Balance disorders occur when the bodily systems that provide our sense of balance (the visual system, the vestibular system, sense of proprioception, and brain) do not function properly. These disorders cause a patient to feel unsteady, spinning, floating, or a sensation of movement when the body is actually still. In older individuals, balance disorders can often result in falls. One out of three adults over the age of 65 experience a fall in the United States each year. Physical Therapy can help restore a sense of balance, and improve muscle strength and function.
A balance disorder can be caused by several different factors, and in many cases there is no obvious cause for the problem. Some of the common known causes of balance disorders include:
- Viral or bacterial infections in the ear
- A head injury
- Blood circulation disorders that affect the inner ear or brain
- Taking some medications
- Circulatory system disorders, like low blood pressure
- Eye muscle imbalances
- Feeling dizzy or experiencing vertigo
- A sensation like falling or feeling like you are falling
- Problems reading
- Difficulty seeing clearly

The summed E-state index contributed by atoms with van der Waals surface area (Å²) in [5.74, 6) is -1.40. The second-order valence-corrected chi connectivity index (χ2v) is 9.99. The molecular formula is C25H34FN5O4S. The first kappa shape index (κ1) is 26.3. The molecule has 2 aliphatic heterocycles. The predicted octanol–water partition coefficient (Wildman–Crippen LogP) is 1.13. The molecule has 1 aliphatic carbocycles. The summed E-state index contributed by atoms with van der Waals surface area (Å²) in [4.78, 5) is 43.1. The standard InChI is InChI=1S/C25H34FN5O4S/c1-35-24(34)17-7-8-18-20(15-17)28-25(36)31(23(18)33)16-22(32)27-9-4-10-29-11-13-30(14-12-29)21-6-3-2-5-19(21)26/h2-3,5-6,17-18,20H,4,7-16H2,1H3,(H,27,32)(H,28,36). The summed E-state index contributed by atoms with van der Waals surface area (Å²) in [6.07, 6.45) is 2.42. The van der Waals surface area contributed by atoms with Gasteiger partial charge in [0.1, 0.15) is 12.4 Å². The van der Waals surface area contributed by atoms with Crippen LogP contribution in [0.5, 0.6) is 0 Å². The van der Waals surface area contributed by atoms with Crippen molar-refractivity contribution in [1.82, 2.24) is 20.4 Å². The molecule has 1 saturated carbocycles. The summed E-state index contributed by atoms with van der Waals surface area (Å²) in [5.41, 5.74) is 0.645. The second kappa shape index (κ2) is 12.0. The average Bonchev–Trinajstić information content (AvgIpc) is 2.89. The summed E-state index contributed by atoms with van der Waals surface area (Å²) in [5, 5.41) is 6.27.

- Nausea or vomiting
- Feeling like the room is spinning
- Frequent falls
Physical Therapy Interventions
Physical Therapists are professionals, educated and trained to administer interventions. As defined by The Guide to Physical Therapist Practice, interventions are the skilled and purposeful use of physical therapy methods and techniques to produce changes consistent with the diagnosis, prognosis and the patient or client’s goals.
Physical therapy for balance disorders often includes
- Repositioning maneuvers
- Balance and proprioceptive training on even and uneven surfaces
- Joint stretching and flexibility exercises
- Strengthening to both lower extremities with a focus on total leg strength (TLS) to improve the ability to move through transitional movements (floor to standing, sitting to standing, stair climbing).